A narcotics detective who lives in Danville pleaded not guilty Friday to one count of illegally transporting and furnishing the sale of marijuana.
San Leandro Chief of Police said during a press conference Friday afternoon that the Alameda County District Attorney’s Office filed a criminal charge against San Leandro Police Detective Jason William Fredriksson, 38, alleging he provided marijuana to a confidential informant for sale.
Police said on March 10 he provided more than one pound of marijuana to a female informant with whom he had a "personal relationship." She is a San Leandro resident but is not an employee of the department.
Fredriksson was admitted into police custody after surrendering Friday about 12:30 p.m. to the Hayward Hall of Justice on a $50,000 warrant for his arrest.
During his arraignment Friday afternoon in Hayward he pleaded not guilty to the felony charge against him. A judge reduced his bail to $40,000, over the objections of the prosecution, which he later posted.
His pretrial hearing is scheduled for June 14.
In an ongoing, unrelated scandal shaking Contra Costa County's law enforcement community, two police officers, from Danville and San Ramon; a former drug task force commander; and a Concord private investigator and former Antioch police officer have been on multiple felony counts, including the theft and sale of illegal drugs from evidence lockers.
Investigators are still trying to determine where the marijuana Fredriksson reportedly had came from, Spagnoli said.
Five days after Fredriksson is accused of having delivered the pound of marijuana, the SLPD vice/narcotics unit, confiscating nearly 1,000 plants in a Washington Avenue office building.
It isn't known whether Fredriksson was involved in the March 15 raid. In the Contra Costa law enforcement scandal, more than a dozen cases involving the officers who were arrested on drug charges have been dropped or prosecutors have declined to file charges.
Fredriksson has been a member of the department since July 2002 and has worked as one of three detectives with the vice/narcotics unit for nearly three years.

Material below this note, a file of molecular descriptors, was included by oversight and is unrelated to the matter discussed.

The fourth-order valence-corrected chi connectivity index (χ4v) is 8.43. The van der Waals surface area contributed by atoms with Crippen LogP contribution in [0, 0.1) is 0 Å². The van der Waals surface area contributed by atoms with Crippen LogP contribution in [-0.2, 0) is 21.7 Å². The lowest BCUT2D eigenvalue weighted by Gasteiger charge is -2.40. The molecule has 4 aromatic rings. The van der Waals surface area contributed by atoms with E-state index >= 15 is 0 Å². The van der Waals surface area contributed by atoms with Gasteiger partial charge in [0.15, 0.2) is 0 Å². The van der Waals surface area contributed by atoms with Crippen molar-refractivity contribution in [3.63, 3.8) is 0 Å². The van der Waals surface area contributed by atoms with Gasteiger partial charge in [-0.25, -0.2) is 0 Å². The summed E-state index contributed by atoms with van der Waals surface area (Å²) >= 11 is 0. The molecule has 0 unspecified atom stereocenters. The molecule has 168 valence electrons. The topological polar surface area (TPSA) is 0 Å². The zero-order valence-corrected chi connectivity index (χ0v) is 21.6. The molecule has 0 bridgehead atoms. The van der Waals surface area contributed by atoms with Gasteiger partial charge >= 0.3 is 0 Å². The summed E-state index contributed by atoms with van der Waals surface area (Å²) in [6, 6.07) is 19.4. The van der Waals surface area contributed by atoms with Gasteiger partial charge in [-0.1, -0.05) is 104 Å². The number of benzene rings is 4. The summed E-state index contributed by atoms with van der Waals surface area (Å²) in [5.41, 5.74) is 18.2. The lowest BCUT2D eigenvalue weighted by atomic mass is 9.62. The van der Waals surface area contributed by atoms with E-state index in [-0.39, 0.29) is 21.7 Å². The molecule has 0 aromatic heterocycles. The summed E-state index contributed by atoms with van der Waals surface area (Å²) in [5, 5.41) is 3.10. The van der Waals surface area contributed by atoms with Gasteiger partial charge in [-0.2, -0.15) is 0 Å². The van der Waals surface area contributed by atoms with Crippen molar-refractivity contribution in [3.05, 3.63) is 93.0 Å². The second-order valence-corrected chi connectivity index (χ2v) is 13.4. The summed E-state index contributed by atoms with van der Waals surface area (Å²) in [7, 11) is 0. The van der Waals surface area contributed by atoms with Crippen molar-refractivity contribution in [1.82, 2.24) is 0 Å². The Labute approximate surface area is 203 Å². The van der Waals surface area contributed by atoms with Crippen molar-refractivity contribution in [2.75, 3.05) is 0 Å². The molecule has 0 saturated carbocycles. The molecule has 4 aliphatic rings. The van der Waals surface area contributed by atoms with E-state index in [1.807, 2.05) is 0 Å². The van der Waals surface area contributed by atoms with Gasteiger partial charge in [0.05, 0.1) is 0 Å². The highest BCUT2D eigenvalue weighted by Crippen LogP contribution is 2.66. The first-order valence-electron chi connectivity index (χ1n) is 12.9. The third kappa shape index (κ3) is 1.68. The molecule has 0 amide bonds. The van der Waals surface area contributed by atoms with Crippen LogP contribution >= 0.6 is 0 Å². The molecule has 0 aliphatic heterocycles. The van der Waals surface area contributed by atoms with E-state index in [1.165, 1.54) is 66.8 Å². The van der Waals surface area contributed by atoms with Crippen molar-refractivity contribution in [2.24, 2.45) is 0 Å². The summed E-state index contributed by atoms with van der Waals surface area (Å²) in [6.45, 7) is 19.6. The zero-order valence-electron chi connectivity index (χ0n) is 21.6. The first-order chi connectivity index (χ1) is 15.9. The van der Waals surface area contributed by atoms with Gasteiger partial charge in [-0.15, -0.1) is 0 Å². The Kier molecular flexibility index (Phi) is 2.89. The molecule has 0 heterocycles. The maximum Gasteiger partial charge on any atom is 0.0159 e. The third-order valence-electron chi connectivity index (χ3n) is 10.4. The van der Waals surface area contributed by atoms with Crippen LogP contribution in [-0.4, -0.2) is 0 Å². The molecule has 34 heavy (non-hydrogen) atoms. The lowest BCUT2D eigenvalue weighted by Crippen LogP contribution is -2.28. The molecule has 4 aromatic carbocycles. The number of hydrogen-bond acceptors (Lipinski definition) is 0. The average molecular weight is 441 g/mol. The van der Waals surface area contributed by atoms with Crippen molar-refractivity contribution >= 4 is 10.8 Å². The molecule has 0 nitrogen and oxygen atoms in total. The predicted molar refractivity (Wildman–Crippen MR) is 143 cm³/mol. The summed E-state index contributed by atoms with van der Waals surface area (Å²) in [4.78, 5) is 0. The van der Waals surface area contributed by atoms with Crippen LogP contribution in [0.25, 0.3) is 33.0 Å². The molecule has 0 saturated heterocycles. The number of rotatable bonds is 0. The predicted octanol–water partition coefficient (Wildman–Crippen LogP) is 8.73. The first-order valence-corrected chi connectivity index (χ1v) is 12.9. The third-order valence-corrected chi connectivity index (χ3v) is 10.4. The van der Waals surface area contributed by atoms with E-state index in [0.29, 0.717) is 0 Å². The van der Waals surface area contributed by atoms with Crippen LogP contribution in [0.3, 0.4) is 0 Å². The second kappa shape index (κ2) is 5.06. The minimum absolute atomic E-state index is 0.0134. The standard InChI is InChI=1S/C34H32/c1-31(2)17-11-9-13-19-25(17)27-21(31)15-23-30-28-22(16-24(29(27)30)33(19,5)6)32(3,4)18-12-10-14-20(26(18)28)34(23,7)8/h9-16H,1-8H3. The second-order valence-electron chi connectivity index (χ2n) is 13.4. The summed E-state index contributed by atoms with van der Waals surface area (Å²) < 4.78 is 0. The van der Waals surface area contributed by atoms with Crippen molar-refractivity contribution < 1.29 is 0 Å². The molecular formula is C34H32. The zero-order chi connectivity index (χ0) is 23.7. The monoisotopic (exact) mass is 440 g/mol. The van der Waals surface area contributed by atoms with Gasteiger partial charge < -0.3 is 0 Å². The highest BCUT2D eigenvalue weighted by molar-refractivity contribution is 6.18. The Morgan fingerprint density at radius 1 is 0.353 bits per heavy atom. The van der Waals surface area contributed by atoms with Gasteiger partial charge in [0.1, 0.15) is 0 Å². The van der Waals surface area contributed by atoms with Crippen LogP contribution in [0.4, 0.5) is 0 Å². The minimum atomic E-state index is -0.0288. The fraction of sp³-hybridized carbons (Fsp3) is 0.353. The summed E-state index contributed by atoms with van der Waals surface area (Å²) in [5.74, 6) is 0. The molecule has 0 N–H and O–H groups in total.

Prior to his time at SLPD, he worked for the Alameda County Sheriff’s Office for two years. He grew up in the San Ramon Valley and is a 1991 graduate of Las Lomas High School in Walnut Creek.
His father is retired from the San Francisco Police department; his mother is retired from a job as a preschool director in Alamo.
An avid motorcyclist and hot rod car enthusiast, Fredriksson is known to his friends as "Big Dirty."
According to police, the department first learned that Fredriksson might be involved with the illegal sale and distribution of marijuana on March 18, when Spagnoli said she was "personally notified" of the allegations by a San Leandro resident who was not the police informant.
The police department, along with the Alameda County District Attorney’s Office, immediately began a criminal investigation.
Fredriksson was placed on paid administrative leave March 21, and police searched his Danville home two days later, police said. Coincidentally, the day his Danville home was being searched, San Ramon Police were holding a press conference to announce the arrest of a police officer on drug sale charges in the Contra Costa County law enforcement scandal.
Spagnoli would not say what officers found but that they seized "items supporting the allegation."
The department is also conducting an internal administrative investigation of the allegations, in addition to reviewing overall operations of the vice/narcotic unit.
Fredriksson's wife of two years, Sheryll Cofreros Fredriksson, is a San Leandro Police dispatcher and was named "Dispatcher of the Year" in 2007.
She was also placed on administrative leave pending "matters concerning allegations against her," Spagnoli said, though she added the investigation is for administrative purposes and said police have not found a direct connection to her husband's alleged conduct.
"We believe Officer Fredriksson acted alone in this case," she said.
Spagnoli called the matter "extremely disappointing."
"The San Leandro Police Department will not tolerate and deplores the conduct that has been alleged to have been engaged in by Officer Fredriksson," she said.
Mayor Stephen Cassidy released a statement earlier Friday commending the department for taking immediate action.
"Chief Spagnoli and the Police Department have handled the investigation in a professional manner and reaffirmed that any criminal or unethical behavior by those we entrust to serve and protect our community will not be tolerated," he said.
Fredriksson's attorney is Harry Stern, a member of the Pleasant Hill-based law firm Rains Lucia Stern, which is known for defending police officers.
Stern told the San Francisco Chronicle that "The evidence against my client is thin and circumstantial." He also said Fredriksson's relationship with the informant, which is under investigation, constituted a romantic affair but called it "unfortunate, nothing more, nothing less."
He is the same attorney who is representing San Ramon Police Officer Lou Lombardi, the one whose arrest was announced the same day Fredriksson's house was searched.
Lombardi, also 38, is charged with several felonies — including conspiracy to sell drugs — in connection with the widening scandal involving the now-suspended Central Contra Costa County Narcotic Enforcement Team.
Patch will continue to update this story as more information becomes available.